“This effort was spearheaded by [Nemaha County] Sheriff [Rich] Vernon,” Evans said.
Additionally, he said Axtell would be working with Marshall County law enforcement to see if they also can develop a similar arrangement.
Board Member Jim Scoby said he visited with Sheriff Vernon, who indicated he has some ideas of what he could do for the schools. It would involve putting a School Resource Officer in each school, J. Scoby said, but would require funding support from the school districts and the county.
While armed law enforcement officers are permitted at schools, a national conversation continues to include the idea of arming teachers or other staff members to serve as a deterrent.
In 2013, the State of Kansas enacted legislation that would allow schools to permit teachers, administrators or other school employees to carry concealed guns on school premises, subject to numerous conditions. However, soon after that legislation was passed, EMC Insurance — which provides insurance to more than three quarters of Kansas public schools, including USD No. 113 schools — issued a statement that it would decline any new business from schools that permit guns, as well as not renew business with any existing customers that chose to permit guns. The insurer cited liability risk as the determining factor in the decision.
Now, that stance has shifted according to information obtained through the district’s insurance agent, Evans told board members Monday night. EMC Insurance has said it would review on a case-by-case basis any school client that allowed guns on campus. This review would include reviewing documentation of training and certification of the person carrying the weapon, along with likely added premiums for the insurance coverage.
“It’s not something that we would want to see, but at the same time we are tasked with keeping our kids safe. That is one option,” J. Scoby said.
Another way the district is responding to recent incidents is to provide additional training.
Director of Student Learning Jennifer Gatz reported to the school board that, at the next district inservice, staff would be receiving information from a School Resource Officer who currently serves Royal Valley High School.
“The SRO will be reviewing with our staff procedures for responding in a crisis situation,” Gatz told board members. “He will also provide suggestions as we review and revise our current crisis plans in each building. We take the safety of our students very seriously, and we feel this training will help us be proactive in responding to crisis situations.”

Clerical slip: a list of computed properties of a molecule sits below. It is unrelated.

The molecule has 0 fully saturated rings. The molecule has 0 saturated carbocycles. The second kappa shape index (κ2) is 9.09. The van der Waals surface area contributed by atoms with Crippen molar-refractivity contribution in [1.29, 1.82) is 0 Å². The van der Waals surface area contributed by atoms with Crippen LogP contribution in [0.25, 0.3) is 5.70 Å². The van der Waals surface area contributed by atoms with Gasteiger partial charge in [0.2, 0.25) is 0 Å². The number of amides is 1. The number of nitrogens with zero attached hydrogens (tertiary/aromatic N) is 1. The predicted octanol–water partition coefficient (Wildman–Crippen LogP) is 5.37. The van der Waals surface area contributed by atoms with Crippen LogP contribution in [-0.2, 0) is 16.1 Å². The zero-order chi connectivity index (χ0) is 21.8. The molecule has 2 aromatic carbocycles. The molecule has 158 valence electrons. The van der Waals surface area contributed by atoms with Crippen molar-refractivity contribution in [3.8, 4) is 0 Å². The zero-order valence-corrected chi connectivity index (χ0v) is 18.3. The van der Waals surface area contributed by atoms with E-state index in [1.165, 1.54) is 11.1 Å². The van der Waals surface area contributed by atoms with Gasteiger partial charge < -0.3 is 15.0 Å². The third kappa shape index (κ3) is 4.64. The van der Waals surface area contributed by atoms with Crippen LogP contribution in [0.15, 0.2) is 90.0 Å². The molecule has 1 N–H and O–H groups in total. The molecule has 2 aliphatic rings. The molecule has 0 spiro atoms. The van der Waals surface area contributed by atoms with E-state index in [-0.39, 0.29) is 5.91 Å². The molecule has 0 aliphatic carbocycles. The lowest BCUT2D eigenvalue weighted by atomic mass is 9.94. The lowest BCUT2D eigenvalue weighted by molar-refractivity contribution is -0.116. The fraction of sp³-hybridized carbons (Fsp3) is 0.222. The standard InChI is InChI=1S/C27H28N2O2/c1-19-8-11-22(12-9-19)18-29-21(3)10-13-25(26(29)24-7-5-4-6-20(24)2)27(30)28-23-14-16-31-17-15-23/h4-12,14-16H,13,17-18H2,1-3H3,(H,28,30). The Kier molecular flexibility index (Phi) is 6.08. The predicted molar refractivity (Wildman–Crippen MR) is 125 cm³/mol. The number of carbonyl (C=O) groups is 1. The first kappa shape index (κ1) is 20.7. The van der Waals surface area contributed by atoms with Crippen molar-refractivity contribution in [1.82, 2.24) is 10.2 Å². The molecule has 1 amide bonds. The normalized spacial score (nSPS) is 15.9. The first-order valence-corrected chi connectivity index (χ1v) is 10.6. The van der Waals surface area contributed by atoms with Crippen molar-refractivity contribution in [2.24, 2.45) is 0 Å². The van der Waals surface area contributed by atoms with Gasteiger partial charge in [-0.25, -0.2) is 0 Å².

Another way the district will be responding, Evans said, is to re-evaluate the district’s current crisis plan and consider ideologies that have emerged since the plans were last updated.
Superintendent Evans told board members that, while the district has a crisis plan, it was designed to be very simple. However, he has come to the conclusion that there is “no way to have a good plan that is that simple.”
One big thing the district will be looking into is putting together a more comprehensive, specific plan, he said.
“I do not feel I have the pieces of the puzzle yet to put together a concerted plan, but I know we will do this,” Evans said.
Superintendent Evans said the topic is on the agenda for the upcoming administrator meeting, in addition to the upcoming teacher inservice.
“What can we do now? Stay calm. Focus on the facts,” Superintendent Evans said. “Help kids by being vigilant about bullying. Continue to build positive relationships with kids.”
Anyone who sees or hears of behavior that indicates a danger to the person or others, it should be reported to someone who can investigate the matter — whether this is law enforcement, or a school administrator.
The Kansas Highway Patrol has a Kansas Safe School Hotline that is answered by a live person 24 hours a day, every day of the week. This toll-free hotline is a joint effort between the KHP and Kansas State Department of Education, to give students, parents and community members the opportunity to report — anonymously — any impending school violence.
The Kansas School Safety Hotline number is 1-877-626-8203.
Amber Deters122 Posts
Amber Deters is Co-Editor of The Sabetha Herald, where she has been on staff since 2005. She specializes in school board, election and legislative reporting, as well as photography and page and advertising design. Amber is a 2005 Kansas State University graduate with a degree in journalism and mass communications, print journalism sequence. She lives in Sabetha with her husband and three children.